DES MOINES — Iowa lawmakers began their legislative session on Monday with no mask requirements, and many members opted not to wear face coverings even as rates of coronavirus infections rise in the Des Moines area and much of the state.
Republicans, who hold majorities in both the House and Senate, chose not to mandate masks or even require that members disclose if they have been infected by the virus. During opening ceremonies, most Republicans didn’t wear masks while all Democrats were protected by a mask or face shield.
“There’s nothing we can do stop a member from coming on the floor of the House to take a vote even if did they have a positive case or they chose they were not going to wear a mask,” said House Speaker Pat Grassley.
Grassley and Senate Majority leader Jack Whitver said they’ve taken measures to allow for social distancing and have suggested to their members that masks be worn when they can’t remain apart.
Whitver said subcommittee meetings, which often resulted in small meeting rooms packed with lobbyists, citizens, reporters and lawmakers, will be held on Zoom, and full committees will meet in the Senate chamber.
“So, the thought that someone’s going to test positive and then just continue to come to the Capitol and try to spread it to people, I don’t think that’s an accurate perception of what would likely happen at the Capitol,” Whitver said.
Grassley said all meetings will be at the Capitol but only in rooms with space for more distant seating and with all meetings streamed on the internet.
Democrats criticized the protocols and said they would require members to wear masks. Most will not be in the Capitol for routine work, opting to be at a remote location in state buildings around the Capitol where distancing is possible, Democratic leaders said.
“I’m concerned and want to avoid turning the Legislature into super spreader event,” said House Democratic Leader Todd Prichard.
While most Republicans didn’t wear masks in the chambers, more than 200 people gathered in the Capitol rotunda without masks to voice their opposition to rules intended to slow the spread of the virus, which has killed over 4,000 people in Iowa.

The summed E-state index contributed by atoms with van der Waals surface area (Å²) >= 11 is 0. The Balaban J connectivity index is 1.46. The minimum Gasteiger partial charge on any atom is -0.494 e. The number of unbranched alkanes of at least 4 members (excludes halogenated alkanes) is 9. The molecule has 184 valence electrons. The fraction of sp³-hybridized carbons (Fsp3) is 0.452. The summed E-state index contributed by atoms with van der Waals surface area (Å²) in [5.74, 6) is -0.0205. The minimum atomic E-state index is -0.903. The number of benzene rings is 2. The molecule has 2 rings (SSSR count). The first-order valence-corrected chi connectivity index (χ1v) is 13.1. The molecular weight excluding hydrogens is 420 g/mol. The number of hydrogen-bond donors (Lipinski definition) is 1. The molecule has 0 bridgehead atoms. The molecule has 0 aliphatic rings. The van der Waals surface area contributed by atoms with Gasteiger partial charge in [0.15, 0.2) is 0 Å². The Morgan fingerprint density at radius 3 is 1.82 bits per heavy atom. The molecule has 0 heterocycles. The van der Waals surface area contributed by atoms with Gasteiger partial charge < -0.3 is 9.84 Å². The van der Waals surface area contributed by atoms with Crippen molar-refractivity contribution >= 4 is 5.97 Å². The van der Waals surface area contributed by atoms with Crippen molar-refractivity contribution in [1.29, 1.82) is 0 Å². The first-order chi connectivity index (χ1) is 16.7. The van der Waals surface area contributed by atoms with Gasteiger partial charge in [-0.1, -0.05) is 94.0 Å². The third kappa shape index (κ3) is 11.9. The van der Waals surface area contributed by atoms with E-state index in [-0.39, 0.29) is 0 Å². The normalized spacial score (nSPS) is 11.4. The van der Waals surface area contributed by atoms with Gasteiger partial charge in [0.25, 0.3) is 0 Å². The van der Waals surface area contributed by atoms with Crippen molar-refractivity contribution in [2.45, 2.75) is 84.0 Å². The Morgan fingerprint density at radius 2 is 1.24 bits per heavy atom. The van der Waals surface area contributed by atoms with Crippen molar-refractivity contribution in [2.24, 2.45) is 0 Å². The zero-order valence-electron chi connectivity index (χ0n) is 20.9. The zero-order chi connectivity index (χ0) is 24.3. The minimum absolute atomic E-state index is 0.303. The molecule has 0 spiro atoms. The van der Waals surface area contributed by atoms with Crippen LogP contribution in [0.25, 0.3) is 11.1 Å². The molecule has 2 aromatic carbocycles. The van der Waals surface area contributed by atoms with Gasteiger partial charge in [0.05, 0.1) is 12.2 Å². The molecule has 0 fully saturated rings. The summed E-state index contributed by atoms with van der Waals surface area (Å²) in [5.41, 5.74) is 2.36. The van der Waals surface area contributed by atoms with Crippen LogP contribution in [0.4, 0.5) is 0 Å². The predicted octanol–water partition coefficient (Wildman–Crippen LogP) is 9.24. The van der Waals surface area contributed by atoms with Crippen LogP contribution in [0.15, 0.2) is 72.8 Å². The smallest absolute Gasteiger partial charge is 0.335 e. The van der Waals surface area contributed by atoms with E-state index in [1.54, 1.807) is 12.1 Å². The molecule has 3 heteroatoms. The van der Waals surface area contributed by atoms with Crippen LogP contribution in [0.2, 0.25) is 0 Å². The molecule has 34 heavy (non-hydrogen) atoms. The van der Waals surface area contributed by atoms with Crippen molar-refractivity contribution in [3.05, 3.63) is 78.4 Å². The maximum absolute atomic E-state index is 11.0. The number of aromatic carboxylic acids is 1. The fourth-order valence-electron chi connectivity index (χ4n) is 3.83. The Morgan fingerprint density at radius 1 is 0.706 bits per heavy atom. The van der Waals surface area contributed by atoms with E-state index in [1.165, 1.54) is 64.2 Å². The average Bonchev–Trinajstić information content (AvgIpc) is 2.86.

The protesters arrived more than an hour before the session began and delivered speeches in a space between the House and Senate chambers.
They chanted “freedom” and many held signs that said “coercion is not consent,” “Iowa businesses are not public health police” and “mandates belong in socialist countries.”
Iowa Gov. Kim Reynolds has resisted requiring masks since the outbreak began in the spring but now requires them in many public indoor spaces where people cannot socially distance. Those rules don’t apply to the Legislature, which Reynolds notes is a separate branch of government and one she argues should set its own guidelines.
Reynolds, a strong supporter of President Donald Trump, has said it’s best to avoid mandates and leave it to individual citizens to take necessary precautions. She has taken pride in her efforts to keep most businesses open and said her approach has been a difficult balance between protecting lives and livelihoods.
During the pandemic 4,139 Iowans have died, and deaths and virus activity are again increasing.
The seven-day rolling average of the positivity rate in Iowa jumped over the past two weeks from 34% on Dec. 27 to nearly 43% on Jan. 10, according to Johns Hopkins University researchers. The seven-day rolling average of daily deaths in Iowa was up from 22 deaths per day on Dec. 27 to 27 deaths per day on Jan. 10.
The state posted an additional death on Monday. The total confirmed positive case count rose to 296,866.
State public health data shows Polk County, home to the state Capitol, has a 15.19% coronavirus positivity rate. It is one of 58 counties over 15%, a level that signifies significant community spread of the virus.
Security was heightened at the building with Iowa State Patrol officers stationed outside public entrances and throughout the building. A spokesman didn’t immediately respond to a request for comment, It was unclear if it was due to expectations of possible violent outbreaks similar to those at the U.S. Capitol last week or because of the large protest at the building.